Integrative isotopic and molecular approach for the diagnosis and implementation of an efficient in-situ enhanced biological reductive dechlorination of chlorinated ethenes

Natàlia Blázquez-Pallí, Mònica Rosell, Joan Varias, Marçal Bosch, Albert Soler, Teresa Vicent, Ernest Marco-Urrea

Research output: Contribution to journalArticleResearch


© 2019 Elsevier Ltd Based on the previously observed intrinsic bioremediation potential of a site originally contaminated with perchloroethene (PCE), field-derived lactate-amended microcosms were performed to test different lactate isomers and concentrations, and find clearer isotopic and molecular parameters proving the feasibility of an in-situ enhanced reductive dechlorination (ERD) from PCE-to-ethene (ETH). According to these laboratory results, which confirmed the presence of Dehalococcoides sp. and the vcrA gene, an in-situ ERD pilot test consisting of a single injection of lactate in a monitoring well was performed and monitored for 190 days. The parameters used to follow the performance of the ERD comprised the analysis of i) hydrochemistry, including redox potential (Eh), and the concentrations of redox sensitive species, chlorinated ethenes (CEs), lactate, and acetate; ii) stable isotope composition of carbon of CEs, and sulphur and oxygen of sulphate; and iii) 16S rRNA gene sequencing from groundwater samples. Thus, it was proved that the injection of lactate promoted sulphate-reducing conditions, with the subsequent decrease in Eh, which allowed for the full reductive dechlorination of PCE to ETH in the injection well. The biodegradation of CEs was also confirmed by the enrichment in 13C and carbon isotopic mass balances. The metagenomic results evidenced the shift in the composition of the microbial population towards the predominance of fermentative bacteria. Given the success of the in-situ pilot test, a full-scale ERD with lactate was then implemented at the site. After one year of treatment, PCE and trichloroethene were mostly depleted, whereas vinyl chloride (VC) and ETH were the predominant metabolites. Most importantly, the shift of the carbon isotopic mass balances towards more positive values confirmed the complete reductive dechlorination, including the VC-to-ETH reaction step. The combination of techniques used here provides complementary lines of evidence for the diagnosis of the intrinsic biodegradation potential of a polluted site, but also to monitor the progress, identify potential difficulties, and evaluate the success of ERD at the field scale.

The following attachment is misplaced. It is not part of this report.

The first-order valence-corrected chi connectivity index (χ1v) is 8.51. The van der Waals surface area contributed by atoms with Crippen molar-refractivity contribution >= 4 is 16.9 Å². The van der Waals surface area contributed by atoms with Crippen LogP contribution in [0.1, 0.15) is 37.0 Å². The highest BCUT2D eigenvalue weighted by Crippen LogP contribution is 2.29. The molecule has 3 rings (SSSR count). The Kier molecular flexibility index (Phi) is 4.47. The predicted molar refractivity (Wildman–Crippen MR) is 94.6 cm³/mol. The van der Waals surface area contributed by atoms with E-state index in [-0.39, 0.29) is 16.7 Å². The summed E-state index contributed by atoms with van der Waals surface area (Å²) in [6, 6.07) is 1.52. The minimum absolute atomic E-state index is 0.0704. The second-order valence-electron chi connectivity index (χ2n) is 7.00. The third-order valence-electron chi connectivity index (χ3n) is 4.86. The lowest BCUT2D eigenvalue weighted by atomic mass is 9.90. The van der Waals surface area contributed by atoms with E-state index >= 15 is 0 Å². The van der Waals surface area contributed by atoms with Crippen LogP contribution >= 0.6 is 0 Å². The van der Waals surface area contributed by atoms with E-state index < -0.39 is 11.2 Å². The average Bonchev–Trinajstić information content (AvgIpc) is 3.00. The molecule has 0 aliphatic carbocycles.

Original languageEnglish
Article number115106
Pages (from-to)115106
Number of pages11
JournalWater Research
Publication statusPublished - 15 Dec 2019


  • Carbon isotopic mass balance
  • Chlorinated ethenes
  • Dehalococcoides
  • Enhanced reductive dechlorination
  • In-situ pilot test
  • Organohalide-respiring bacteria
  • SP-NOV.

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